In other developments along the Kentucky Derby trail:
-- Parade Clown upset favored Music City in Saturday's weather-delayed $50,000 WEBN Stakes at Turfway Park in Kentucky. Parade Clown pressed the pace set by Music City through the first 3/4 mile, then went to the lead in the stretch and won by 2 3/4 lengths. Dynamite Bob finished third, 11 1/4 lengths back of Music City. Parade Clown, a Kentucky-bred colt by Distorted Humor, finished the 1 mile on the all-weather track in 1:40.73 under William Troilo. "It seemed like every time I asked this horse, he gave me more," Troilo said. "Even when I was galloping out, horses were coming to him and he took off again." The race originally was scheduled to run on last Saturday's card, which was canceled.
-- Square Eddie, second in the Breeders' Cup Juvenile, has a sore shin and his trip to Oaklawn Park was canceled. Trainer Doug O'Neill says the interruption in training will depend on how Square Eddie recovers.
Kentucky Oaks preps
-- War Echo rallied along the rail and around the turn in Saturday's $150,000 Silverbulletday Stakes at Fair Grounds, got outside position in the stretch alongside Four Gifts and ran down that rival to win by 1 1/2 lengths. The favorite, Just Jenda, settled for third, far back of the leading pair. War Echo, a Kentucky-bred daughter of Tapit, ran the 1 1/16 miles on a fast track in 1:45.2 with Shaun Bridgmohan riding for trainer Steve Asmussen. "She settled nicely today," said Asmussen, who saddled the Silverbulletday winner for the third time in five years. "She's Pyro's (three-quarters) sister and is gorgeous physically. She can be pretty aggressive, but today, she settled." Bridgmohan added, "She ran great. She was so composed today. When I asked her at the top of the stretch, she gave me what she had."
-- Strut the Canary surged to a big lead at the top of the stretch in Saturday's $50,000 Marshua Stakes at Laurel Park in Maryland, then held on at the end to win by a head over Huge. Our Khrysty finished third, 1 1/4 lengths farther back. Strut the Canary, a Kentucky-bred daughter of Mineshaft, got the 6 furlongs on a fast track in 1:10.72 under Jeremy Rose. "It was a nice performance. I have to be pleased," said winning trainer Tim Tullock. "It was the biggest test of her career. It didn't go exactly as we wanted, but she was able to do it in a fast time and proved she didn't have to be up front." He said she will point to the Grade III Cicada Stakes at Aqueduct March 14.
-- In Dubai, So Shiny led all the way to win Friday's UAE 1,000 Guineas with Mike Kinane riding for trainer Jerry Barton. "That was a nice effort and she is a nice filly," Barton said. "We will have to think about the (UAE) Oaks now."
In other weekend racing:
Cowboy Cal pressed the pace in Saturday's $250,000 Strub Stakes for 4-year-olds, took the lead with a furlong left and held off Blue Exit to win by 3/4 length. Victory Pete finished third with a belated move. Cowboy Cal, a Kentucky-bred colt by Giant's Causeway, ran the 9 furlongs on the all-weather track in 1:48.22. John Velazquez rode for trainer Todd Pletcher. Cowboy Cal was ninth in last year's Kentucky Derby, then finished his sophomore year with a close second in the Hollywood Park Derby. He won the San Pasqual, a prep for the Strub, in his seasonal debut. "We came here with the idea of going through the Strub series and going to the Big 'Cap," Pletcher said, referring to the $1 million Santa Anita Handicap March 7. "That will be our next step … He'd be better suited if there's a real hot pace up in front of him. We can get him to relax a little more. But it was a quality effort, a quality horse, and he shows up every time."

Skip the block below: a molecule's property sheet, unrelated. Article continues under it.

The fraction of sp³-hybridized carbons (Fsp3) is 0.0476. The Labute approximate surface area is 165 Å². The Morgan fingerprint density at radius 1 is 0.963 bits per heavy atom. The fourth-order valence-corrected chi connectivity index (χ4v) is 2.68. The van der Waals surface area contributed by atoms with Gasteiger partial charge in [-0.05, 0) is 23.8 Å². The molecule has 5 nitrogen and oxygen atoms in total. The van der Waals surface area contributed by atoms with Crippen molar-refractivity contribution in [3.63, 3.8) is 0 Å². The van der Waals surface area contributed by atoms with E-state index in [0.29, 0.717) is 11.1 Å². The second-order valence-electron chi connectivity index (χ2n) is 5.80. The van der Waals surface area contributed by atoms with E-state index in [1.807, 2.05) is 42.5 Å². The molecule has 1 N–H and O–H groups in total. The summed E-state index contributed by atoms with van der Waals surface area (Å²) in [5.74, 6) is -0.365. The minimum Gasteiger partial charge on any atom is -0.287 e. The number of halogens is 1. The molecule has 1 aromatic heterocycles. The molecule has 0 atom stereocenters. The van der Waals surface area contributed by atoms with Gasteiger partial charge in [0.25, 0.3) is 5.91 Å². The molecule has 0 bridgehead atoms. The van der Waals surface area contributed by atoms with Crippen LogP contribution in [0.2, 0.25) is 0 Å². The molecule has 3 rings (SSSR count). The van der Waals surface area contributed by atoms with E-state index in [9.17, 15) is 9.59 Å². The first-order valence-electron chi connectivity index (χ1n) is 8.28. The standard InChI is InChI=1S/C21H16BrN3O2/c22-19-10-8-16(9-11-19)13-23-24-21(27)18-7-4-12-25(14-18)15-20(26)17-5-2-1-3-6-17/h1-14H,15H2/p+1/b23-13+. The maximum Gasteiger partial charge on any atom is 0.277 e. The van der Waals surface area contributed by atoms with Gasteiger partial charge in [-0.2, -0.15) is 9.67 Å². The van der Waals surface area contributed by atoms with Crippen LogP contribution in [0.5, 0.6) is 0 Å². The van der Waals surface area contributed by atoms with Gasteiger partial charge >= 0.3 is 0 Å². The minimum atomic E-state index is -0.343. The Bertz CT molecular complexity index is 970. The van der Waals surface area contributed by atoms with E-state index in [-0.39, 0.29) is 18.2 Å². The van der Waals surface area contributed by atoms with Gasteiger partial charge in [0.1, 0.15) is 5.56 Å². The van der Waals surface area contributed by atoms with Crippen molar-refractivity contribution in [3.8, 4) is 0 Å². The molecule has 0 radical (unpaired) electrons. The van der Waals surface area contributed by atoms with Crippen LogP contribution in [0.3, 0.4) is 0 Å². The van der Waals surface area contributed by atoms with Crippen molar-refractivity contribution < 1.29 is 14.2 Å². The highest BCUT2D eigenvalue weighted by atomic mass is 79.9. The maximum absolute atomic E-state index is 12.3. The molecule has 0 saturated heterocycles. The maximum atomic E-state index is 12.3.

Well Armed made all the pace in Sunday's $200,000 San Antonio Handicap but couldn't hold off the late move of 17-1 longshot Magnum, who went by in the final sixteenth to win by 1 length. The favorite, Tiago, made a late run to finish a non-threatening third. Magnum, an 8-year-old Argentine-bred gelding, ran the 9 furlongs on a fast track in 1:49.14 with Joel Rosario riding for trainer Darrell Vienna. Magnum, who had not visited the winner's circle since May 2006, had to rally into soft fractions as Well Armed had no pace pressure. "I could see the horse on the lead was going easy" said Rosario. "But my horse was comfortable, and I knew I had a lot of horse. I went after him at the five-sixteenths pole, and he ran great. He's got a long stride, and I think he'll love a mile and a quarter." Vienna said he was pleased Magnum handled the Santa Anita surface, adding, "It sure looks like he'll go on to the Big 'Cap, but you never know." Tiago, who had not raced since finishing third in the Breeders' Cup Classic last Oct. 25, also is eyeing the Santa Anita Handicap while Well Armed is expected to go to the Dubai World Cup.
Matto Mondo stalked the pace in Saturday's $100,000 Thunder Road Handicap, then drew off easily in the stretch to win by 3 1/4 lengths over Global Hunter with Monba third. The favorite, Monterey Jazz, set the pace and faded to finish sixth. Matto Mondo, a 5-year-old, Chilean-bred son of Sir Cat, ran the 1 mile on the all-weather track in 1:34.61 with Mike Smith aboard.
Diamond Tycoon broke near the back of the field in Saturday's $125,000 Fair Grounds Handicap, took a wide trip into the stretch and went on to win by 1 1/4 lengths over the favorite, Windward Islands. Corrupt was third. Diamond Tycoon, a 5-year-old, Kentucky-bred son of Johannesburg, ran the "about" 9 furlongs on firm turf in 1:52.12. Julien Leparoux rode for trainer Andrew McKeever. "We changed his style from Kentucky, where he was close," McKeever said. "He likes to come from behind. It's going to be hard to leave New Orleans with this horse."